As a society, we are re-examining the function of education and what kids need to learn in school, beyond reading and math. One of the functions of formal schooling is to support career readiness and help maintain the economy. As we move to a knowledge work economy, we need education for “soft skills” that will carry students successfully into this different working environment. Skills like self regulation, empathy, and the ability to collaborate are foundational skills. These are being introduced as part of Social Emotional Learning, to help kids understand how to engage as people in society. These new educational priorities are shaping the curriculum and supporting new ideas about achievement and educational success.
As a result of a stronger focus on social-emotional development in school, children may become more emotionally-resilient, which could have positive impacts on mental health and wellness in adulthood.
This shift in curriculum could create a disconnect between the skills taught and rewarded in schools, and those emphasized in post-secondary education. A generation of young people may experience difficult transitions between elementary, secondary, and post-secondary levels of education.
We could see a shift in what skills are measured and tested on standardized testing in public education. This could drive the development of more robust metrics measuring “soft skills.”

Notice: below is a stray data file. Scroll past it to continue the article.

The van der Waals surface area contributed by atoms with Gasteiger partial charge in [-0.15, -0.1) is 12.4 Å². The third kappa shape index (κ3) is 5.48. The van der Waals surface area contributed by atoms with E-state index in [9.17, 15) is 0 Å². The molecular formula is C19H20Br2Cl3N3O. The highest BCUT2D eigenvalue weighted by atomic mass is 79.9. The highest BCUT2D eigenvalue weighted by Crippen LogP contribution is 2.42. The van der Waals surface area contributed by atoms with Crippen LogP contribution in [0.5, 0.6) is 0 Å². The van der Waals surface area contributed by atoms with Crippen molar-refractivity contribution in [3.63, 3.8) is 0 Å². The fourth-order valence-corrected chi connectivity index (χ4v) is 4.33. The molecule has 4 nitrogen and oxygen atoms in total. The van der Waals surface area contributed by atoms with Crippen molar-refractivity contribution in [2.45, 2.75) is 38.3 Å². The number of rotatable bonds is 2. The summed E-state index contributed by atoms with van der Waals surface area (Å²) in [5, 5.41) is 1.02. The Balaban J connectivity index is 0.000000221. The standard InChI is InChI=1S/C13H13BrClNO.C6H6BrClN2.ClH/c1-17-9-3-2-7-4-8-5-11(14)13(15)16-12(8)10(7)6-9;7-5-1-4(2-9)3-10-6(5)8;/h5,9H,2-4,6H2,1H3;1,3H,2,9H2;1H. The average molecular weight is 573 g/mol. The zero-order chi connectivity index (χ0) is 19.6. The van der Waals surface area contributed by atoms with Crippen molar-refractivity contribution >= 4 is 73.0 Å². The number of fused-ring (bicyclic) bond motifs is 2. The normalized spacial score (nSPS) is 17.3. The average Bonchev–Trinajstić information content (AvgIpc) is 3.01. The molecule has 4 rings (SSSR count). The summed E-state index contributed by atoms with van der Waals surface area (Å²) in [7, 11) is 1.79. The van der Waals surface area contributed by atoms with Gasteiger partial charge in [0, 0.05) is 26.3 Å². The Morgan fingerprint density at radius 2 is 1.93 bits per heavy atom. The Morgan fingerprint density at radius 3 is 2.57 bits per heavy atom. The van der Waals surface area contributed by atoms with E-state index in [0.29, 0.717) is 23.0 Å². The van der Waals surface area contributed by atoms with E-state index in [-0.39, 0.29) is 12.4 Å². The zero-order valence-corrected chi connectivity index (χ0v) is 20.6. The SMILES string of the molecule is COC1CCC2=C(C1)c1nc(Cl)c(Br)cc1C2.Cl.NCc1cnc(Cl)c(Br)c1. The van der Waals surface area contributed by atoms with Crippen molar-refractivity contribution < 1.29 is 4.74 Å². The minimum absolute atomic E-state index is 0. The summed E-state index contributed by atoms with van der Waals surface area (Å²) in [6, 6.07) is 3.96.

Employers may struggle to articulate and find the skill sets that are required in a shifting economy. Organizations may be forced to change interview and human resource processes in workplaces to place more emphasis on social and emotional skills.
How new is this trend?
This is regularly in the news or seen on social media. If you haven’t already heard about this, you probably will soon.
What's driving these trends?
Drivers are forces that create change. These can be things like shifting populations and demographics of an area, or cultural movements and stories that we rely on to shape how we believe. Drivers are often the “causes” behind the trends and signals we observe through our scan.
Acknowledgement of Interconnectedness
As our world becomes increasingly complex and global, we have become more aware of the ways in which humans are interconnected with each other, plants, animals, and other elements of the natural world. This awareness is driving change in policy, societal values, and behaviours.
Deformalization is the transition from formal structures, processes, and institutions, to informal ones. Deformalization is enabled in many cases by technology and is occurring as people question traditional views and ways of doing things.
Mechanistic to Holistic Thinking
Since the Industrial Revolution, Western society has embraced a mechanistic view of organizations and communities, breaking systems down and defining a system by its specific parts. A shift is occurring towards holistic thinking, which addresses the complexity, ambiguity and connections between elements within a system. This shift is changing the ways we understand and approach the world around us.